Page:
Gelatin is a protein, one that’s derived from a very interesting material called collagen. If you were to think of an animal’s body like a machine, where the bones and joints are the moving parts and the muscles are the motors, collagen is the rope and cabling that connects it all together. In fact collagen molecules are constructed very much like rope: three long protein molecules (individually known as gelatins) woven around each other to form a tight triple-helix. They’re very strong, the perfect material for making things like tendons and other so-called “connective” tissues.
The unique thing about collagen is that the gelatin proteins that make it up are bound to each other only very weakly. Immerse them in water and apply a little heat and the chemical bonds break, causing the collagen rope to unwind and the individual gelatin molecules to separate. As this mixture of protein molecules and liquid starts to cool, the molecules once again become attracted to one another. But having once uncoiled they can’t wind themselves back into rope-like structures again. The result is a loose tangle of long, string-like molecules that functions much like a net which keeps water molecules from flowing. The results is a gel, an you can create one, albeit a loose one, in a mixture with as little as 1% gelatin.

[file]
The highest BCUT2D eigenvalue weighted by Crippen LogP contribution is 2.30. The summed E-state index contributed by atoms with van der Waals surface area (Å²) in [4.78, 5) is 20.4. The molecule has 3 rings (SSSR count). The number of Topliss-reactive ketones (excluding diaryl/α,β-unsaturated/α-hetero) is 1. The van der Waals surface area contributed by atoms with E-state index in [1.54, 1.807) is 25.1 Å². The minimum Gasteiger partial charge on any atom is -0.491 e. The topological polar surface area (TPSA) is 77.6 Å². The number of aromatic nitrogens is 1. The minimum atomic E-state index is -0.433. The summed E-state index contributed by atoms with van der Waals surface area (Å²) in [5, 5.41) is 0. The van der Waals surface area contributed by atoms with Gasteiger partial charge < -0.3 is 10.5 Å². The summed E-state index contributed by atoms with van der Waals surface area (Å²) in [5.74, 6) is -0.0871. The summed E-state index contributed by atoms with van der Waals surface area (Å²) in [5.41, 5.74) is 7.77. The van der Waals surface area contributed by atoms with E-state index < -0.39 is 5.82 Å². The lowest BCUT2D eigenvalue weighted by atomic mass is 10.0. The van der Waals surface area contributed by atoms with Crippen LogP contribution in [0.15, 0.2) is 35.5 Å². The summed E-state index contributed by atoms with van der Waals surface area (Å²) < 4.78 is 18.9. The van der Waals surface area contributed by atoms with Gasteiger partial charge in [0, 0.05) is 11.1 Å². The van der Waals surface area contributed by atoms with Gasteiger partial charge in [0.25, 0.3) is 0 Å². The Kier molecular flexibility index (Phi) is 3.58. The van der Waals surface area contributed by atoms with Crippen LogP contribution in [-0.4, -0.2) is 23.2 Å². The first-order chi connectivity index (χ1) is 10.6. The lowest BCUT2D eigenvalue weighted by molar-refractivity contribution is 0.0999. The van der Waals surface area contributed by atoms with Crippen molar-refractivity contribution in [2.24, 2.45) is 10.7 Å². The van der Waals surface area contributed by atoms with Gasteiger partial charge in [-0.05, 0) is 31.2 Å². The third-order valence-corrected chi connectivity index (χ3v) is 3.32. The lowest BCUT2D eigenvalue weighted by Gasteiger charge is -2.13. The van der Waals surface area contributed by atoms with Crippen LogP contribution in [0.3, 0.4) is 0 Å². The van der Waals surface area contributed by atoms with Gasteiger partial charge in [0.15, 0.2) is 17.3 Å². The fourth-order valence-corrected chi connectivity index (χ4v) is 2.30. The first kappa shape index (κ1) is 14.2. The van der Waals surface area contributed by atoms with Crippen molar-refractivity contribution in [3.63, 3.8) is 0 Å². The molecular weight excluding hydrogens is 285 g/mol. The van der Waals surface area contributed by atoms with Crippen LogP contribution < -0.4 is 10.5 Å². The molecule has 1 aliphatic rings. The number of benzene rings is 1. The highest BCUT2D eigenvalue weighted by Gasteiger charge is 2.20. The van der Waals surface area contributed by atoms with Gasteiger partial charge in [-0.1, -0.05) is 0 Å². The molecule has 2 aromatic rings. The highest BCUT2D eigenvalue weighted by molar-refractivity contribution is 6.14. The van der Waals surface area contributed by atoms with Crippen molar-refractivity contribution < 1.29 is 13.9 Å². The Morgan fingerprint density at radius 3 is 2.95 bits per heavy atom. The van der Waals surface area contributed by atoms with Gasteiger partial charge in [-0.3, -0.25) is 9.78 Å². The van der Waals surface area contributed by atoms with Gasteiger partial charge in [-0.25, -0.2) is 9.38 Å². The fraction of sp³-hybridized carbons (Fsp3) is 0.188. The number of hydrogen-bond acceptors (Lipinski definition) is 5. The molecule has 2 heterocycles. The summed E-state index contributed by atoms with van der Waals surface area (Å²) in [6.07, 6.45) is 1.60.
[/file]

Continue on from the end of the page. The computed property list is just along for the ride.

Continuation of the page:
What makes gelatin unique in the thickening world — and indeed the protein world — is that it can be re-heated, re-melted and re-set over and over again again. Unlike all the other proteins in the kitchen, which when heated uncoil and then slowly clench back up into irreversible knots, gelatin molecules are only too happy to release and re-form their weak bonds over and over again when circumstances require it. In the pastry kitchen circumstances frequently do, which is what makes gelatin such an indispensable item in any pantry.
Powdered gelatin is the most common form of the stuff in the states, sheets or “leaves” are popular in other parts of the world. Using either requires rehydrating the gelatin with cold water, then melting it (rehydrated gelatin melts at about 95 degrees Fahrenheit).
Liquids thickened with gelatin generally yield glossy, clear gels with no grainy mouthfeel. This is due to the very small size of the gelatin molecules, which don’t register on the tongue and which are positioned far enough from each other in the gel such that light rays easily pass through, the result being clarity.